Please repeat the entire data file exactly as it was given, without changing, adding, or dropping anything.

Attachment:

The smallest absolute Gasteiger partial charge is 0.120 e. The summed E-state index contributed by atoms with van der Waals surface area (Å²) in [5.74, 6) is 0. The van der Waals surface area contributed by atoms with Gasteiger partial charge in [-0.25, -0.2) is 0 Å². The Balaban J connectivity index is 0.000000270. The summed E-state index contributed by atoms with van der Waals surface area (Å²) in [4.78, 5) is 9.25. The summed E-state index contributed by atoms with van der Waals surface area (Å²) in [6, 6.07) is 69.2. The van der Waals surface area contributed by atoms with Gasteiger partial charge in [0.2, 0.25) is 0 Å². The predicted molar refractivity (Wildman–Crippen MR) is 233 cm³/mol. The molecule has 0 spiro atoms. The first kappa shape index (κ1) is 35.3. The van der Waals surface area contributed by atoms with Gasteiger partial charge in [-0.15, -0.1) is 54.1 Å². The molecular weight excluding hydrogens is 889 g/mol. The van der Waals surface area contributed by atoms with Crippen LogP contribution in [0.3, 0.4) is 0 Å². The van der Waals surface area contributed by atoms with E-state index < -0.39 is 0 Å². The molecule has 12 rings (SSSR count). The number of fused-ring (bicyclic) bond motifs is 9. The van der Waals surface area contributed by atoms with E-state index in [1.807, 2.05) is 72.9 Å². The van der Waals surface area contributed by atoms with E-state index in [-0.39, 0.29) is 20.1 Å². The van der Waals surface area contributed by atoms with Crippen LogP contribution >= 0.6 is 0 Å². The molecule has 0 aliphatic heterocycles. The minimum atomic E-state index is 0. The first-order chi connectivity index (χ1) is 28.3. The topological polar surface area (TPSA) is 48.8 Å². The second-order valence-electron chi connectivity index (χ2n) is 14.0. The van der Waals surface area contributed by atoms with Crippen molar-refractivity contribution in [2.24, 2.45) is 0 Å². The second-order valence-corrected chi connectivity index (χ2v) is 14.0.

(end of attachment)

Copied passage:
The smallest absolute Gasteiger partial charge is 0.120 e. The summed E-state index contributed by atoms with van der Waals surface area (Å²) in [5.74, 6) is 0. The van der Waals surface area contributed by atoms with Gasteiger partial charge in [-0.25, -0.2) is 0 Å². The Balaban J connectivity index is 0.000000270. The summed E-state index contributed by atoms with van der Waals surface area (Å²) in [4.78, 5) is 9.25. The summed E-state index contributed by atoms with van der Waals surface area (Å²) in [6, 6.07) is 69.2. The van der Waals surface area contributed by atoms with Gasteiger partial charge in [0.2, 0.25) is 0 Å². The predicted molar refractivity (Wildman–Crippen MR) is 233 cm³/mol. The molecule has 0 spiro atoms. The first kappa shape index (κ1) is 35.3. The van der Waals surface area contributed by atoms with Gasteiger partial charge in [-0.15, -0.1) is 54.1 Å². The molecular weight excluding hydrogens is 889 g/mol. The van der Waals surface area contributed by atoms with Crippen LogP contribution in [0.3, 0.4) is 0 Å². The van der Waals surface area contributed by atoms with E-state index < -0.39 is 0 Å². The molecule has 12 rings (SSSR count). The number of fused-ring (bicyclic) bond motifs is 9. The van der Waals surface area contributed by atoms with E-state index in [1.807, 2.05) is 72.9 Å². The van der Waals surface area contributed by atoms with E-state index in [-0.39, 0.29) is 20.1 Å². The van der Waals surface area contributed by atoms with Crippen LogP contribution >= 0.6 is 0 Å². The molecule has 0 aliphatic heterocycles. The minimum atomic E-state index is 0. The first-order chi connectivity index (χ1) is 28.3. The topological polar surface area (TPSA) is 48.8 Å². The second-order valence-electron chi connectivity index (χ2n) is 14.0. The van der Waals surface area contributed by atoms with Crippen molar-refractivity contribution in [2.24, 2.45) is 0 Å². The second-order valence-corrected chi connectivity index (χ2v) is 14.0.